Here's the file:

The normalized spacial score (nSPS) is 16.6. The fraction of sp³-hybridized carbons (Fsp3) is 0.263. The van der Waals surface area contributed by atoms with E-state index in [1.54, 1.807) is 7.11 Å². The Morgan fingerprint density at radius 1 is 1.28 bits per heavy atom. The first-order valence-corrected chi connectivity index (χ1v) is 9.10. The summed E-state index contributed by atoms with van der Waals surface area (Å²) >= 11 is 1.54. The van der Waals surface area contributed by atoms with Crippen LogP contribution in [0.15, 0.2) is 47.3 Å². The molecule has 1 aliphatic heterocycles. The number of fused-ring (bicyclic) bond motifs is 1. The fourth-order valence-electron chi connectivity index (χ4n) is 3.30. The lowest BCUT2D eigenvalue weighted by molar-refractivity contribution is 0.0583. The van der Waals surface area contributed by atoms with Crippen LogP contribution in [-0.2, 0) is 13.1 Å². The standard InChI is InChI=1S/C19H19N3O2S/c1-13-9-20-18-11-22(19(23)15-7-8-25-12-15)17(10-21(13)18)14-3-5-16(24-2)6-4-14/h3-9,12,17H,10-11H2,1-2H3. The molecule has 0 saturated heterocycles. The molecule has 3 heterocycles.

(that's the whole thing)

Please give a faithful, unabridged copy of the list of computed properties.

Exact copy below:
The normalized spacial score (nSPS) is 16.6. The fraction of sp³-hybridized carbons (Fsp3) is 0.263. The van der Waals surface area contributed by atoms with E-state index in [1.54, 1.807) is 7.11 Å². The Morgan fingerprint density at radius 1 is 1.28 bits per heavy atom. The first-order valence-corrected chi connectivity index (χ1v) is 9.10. The summed E-state index contributed by atoms with van der Waals surface area (Å²) >= 11 is 1.54. The van der Waals surface area contributed by atoms with Crippen LogP contribution in [0.15, 0.2) is 47.3 Å². The molecule has 1 aliphatic heterocycles. The number of fused-ring (bicyclic) bond motifs is 1. The fourth-order valence-electron chi connectivity index (χ4n) is 3.30. The lowest BCUT2D eigenvalue weighted by molar-refractivity contribution is 0.0583. The van der Waals surface area contributed by atoms with Crippen LogP contribution in [-0.2, 0) is 13.1 Å². The standard InChI is InChI=1S/C19H19N3O2S/c1-13-9-20-18-11-22(19(23)15-7-8-25-12-15)17(10-21(13)18)14-3-5-16(24-2)6-4-14/h3-9,12,17H,10-11H2,1-2H3. The molecule has 0 saturated heterocycles. The molecule has 3 heterocycles.